Tuesday, 4 January 2011

RPZ day has arrived

Over in London, the Politicians tell the BBC that the war on motorists is over, and the BBC believes them, naively, unquestioningly, because they want it to be true. We know different. No, we aren't talking about fuel price rises, because we've seen the forthcoming price rises on trains and buses -which will go up more believe us.

No, we are talking about the war on motoring that is resident parking.


Today is  the big day - the Kingsdown RPZ is live. We hear some of the locals will be going to a pub to celebrate -presumably now they can drive there and back again.

We also hear that for the first few days the council will be issuing warning notes, not tickets; we'll see how that goes.

It's going to reduce the value of those houses where more than 40% of the house volume is dedicated to parking, especially as the council only issues one RPZ permit if you already have an off-road parking option. Try to explain to the parking services dept. that your garage isn't for parking as you are growing a large quantity of high-yield marijuana there and see if they care.


This actually reduces the value of all houses who turned their gardens into tarmac. What was a feature is now possibly a liability.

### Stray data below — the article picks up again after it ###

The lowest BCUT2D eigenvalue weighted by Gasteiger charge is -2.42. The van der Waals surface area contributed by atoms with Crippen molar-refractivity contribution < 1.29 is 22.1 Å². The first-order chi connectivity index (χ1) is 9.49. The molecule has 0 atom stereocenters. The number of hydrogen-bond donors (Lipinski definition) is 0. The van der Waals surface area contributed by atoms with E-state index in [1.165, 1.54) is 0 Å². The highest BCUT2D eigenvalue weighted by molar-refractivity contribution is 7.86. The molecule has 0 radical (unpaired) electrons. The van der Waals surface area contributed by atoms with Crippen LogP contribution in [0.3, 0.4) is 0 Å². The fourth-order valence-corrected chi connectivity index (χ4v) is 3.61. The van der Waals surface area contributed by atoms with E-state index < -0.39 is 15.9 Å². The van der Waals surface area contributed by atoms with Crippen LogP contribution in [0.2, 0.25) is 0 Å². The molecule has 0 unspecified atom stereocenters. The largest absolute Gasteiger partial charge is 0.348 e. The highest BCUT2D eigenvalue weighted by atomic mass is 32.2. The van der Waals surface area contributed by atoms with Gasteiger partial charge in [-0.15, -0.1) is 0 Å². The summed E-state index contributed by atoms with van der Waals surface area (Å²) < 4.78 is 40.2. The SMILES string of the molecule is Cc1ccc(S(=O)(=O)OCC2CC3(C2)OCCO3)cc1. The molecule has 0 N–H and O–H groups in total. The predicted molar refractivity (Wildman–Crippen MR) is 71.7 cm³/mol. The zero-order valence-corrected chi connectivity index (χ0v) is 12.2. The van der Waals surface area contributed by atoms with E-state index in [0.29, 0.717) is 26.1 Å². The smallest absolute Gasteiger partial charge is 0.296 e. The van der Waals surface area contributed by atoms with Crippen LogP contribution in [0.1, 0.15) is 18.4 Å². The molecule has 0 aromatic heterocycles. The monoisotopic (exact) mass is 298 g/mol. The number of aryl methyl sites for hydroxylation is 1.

What about the bicycle parking that some houses have? Where does that fit in here? Should we be able to impose a limit on the number of bicycles that a household in the area has?

How can the government say the war on motorists is over when there is no limit on the number of bicycles people own in the inner city?

2 comments:

Adam said...

There's usually a self appointed bicycle ownership regulator in each house isn't there? I only know of one couple who have a joint bike acquisition 'problem' and their house is fairly full. Usually it evens itself out with one partner keeping the other in check.

Of course you could get around the "there's not enough space for seven bikes in this house" issue by using on-street parking solutions. Do bike storage devices such as this... http://www.treehugger.com/bikestorage1.jpg need a permit too or is it only motorised vehicles?

Niall said...

I can report that further into Cotham, the RPZ streets are presently eerily empty of cars, whilst the neighboring non-RPZ streets have cars parked on the pavements, too close to junctions and on double yellows.

Not a particularly surprising outcome...